The City of Victoria plans to significantly reduce emissions of greenhouse gas (GHG) emissions through a broad, comprehensive and collaborative strategy. In 2016, Victoria City Council committed to two ambitious targets: by 2050, the community will reduce its GHG emissions by 80% below 2007 levels; and renewable sources will supply all of its electricity needs.
To meet these goals, the city developed a Climate Leadership Plan in consultation with key stakeholders in the community. Council approved the Plan in July 2018.
“The Climate Leadership Plan aims for Victoria to inspire residents, businesses and community groups, as well as other municipalities, to reduce energy consumption and to adapt to climate change,” says Jess Dawe, Victoria’s Manager of Energy and Climate Action.
The Plan includes a wide range of initiatives, including a pilot project to subsidize the cost of energy-efficiency retrofits in eligible rental apartments, and the adoption of the performance-based BC Energy Step Code, which sets the course for net-zero-energy-ready buildings.
Two of Victoria’s initiatives received supporting grants from FCM’s Municipal Climate Innovation Program (MCIP):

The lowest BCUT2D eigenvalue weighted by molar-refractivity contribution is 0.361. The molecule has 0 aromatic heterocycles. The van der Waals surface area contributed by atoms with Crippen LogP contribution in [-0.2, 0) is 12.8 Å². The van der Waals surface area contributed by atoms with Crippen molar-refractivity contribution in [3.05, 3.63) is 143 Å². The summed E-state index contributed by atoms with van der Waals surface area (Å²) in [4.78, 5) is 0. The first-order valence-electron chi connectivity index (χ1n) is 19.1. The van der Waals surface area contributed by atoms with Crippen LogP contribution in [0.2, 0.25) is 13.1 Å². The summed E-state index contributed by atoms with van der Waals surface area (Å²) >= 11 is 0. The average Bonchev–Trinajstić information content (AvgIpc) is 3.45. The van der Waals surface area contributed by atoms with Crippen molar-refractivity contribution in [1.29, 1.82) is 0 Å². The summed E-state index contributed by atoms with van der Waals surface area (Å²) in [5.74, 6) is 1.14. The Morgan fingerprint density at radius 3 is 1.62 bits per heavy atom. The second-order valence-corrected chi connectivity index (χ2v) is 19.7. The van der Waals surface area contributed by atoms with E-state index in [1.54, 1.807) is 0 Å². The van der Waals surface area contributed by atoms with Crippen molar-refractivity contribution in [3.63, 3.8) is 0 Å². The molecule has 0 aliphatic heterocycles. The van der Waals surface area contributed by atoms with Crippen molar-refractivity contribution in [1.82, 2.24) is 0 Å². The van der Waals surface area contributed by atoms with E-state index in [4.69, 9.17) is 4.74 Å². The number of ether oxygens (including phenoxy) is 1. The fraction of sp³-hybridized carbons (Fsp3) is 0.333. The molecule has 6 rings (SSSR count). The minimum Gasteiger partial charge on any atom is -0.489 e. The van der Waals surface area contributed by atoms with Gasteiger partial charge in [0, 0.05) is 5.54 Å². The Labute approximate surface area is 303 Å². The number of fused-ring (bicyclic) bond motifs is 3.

- The All Ages & Abilities Bicycle Network Infrastructure Project consists of 32 kilometres of safer cycling routes connecting downtown to neighbourhoods across the city. Anticipated benefits include improved air quality, fewer GHG emissions and more resilient transportation infrastructure. Victoria is also working with Simon Fraser University to monitor the Project’s long-term impacts on ridership, safety and public health.
- The second MCIP-funded project involves a feasibility study for a new energy system at Victoria’s historic City Hall, built in 1890. “The building’s main boiler is near the end of its lifecycle, so it’s a perfect time to assess long-term energy needs,” says Jess Dawe. “This project will help us to identify how to meet them in a more sustainable way.”
Along with a full energy audit of the building envelope and mechanical systems, the project will include a plan for City Hall to achieve net-zero carbon emissions and to rely on renewable sources for 100% of its energy needs.
“Moving a heritage building like City Hall to net-zero carbon would be a significant accomplishment,” says Jess Dawe. “The roadmap is the first step and we expect that the project could generate valuable lessons for heritage buildings across Canada.”
As a signatory to the BC Climate Action Charter and the Global Covenant of Mayors for Climate and Energy, the City reports on corporate and community energy use and emissions annually. By addressing issues such as community transportation and public sector building energy use, this capital city is on its way to achieving a low-carbon, resilient and prosperous economy.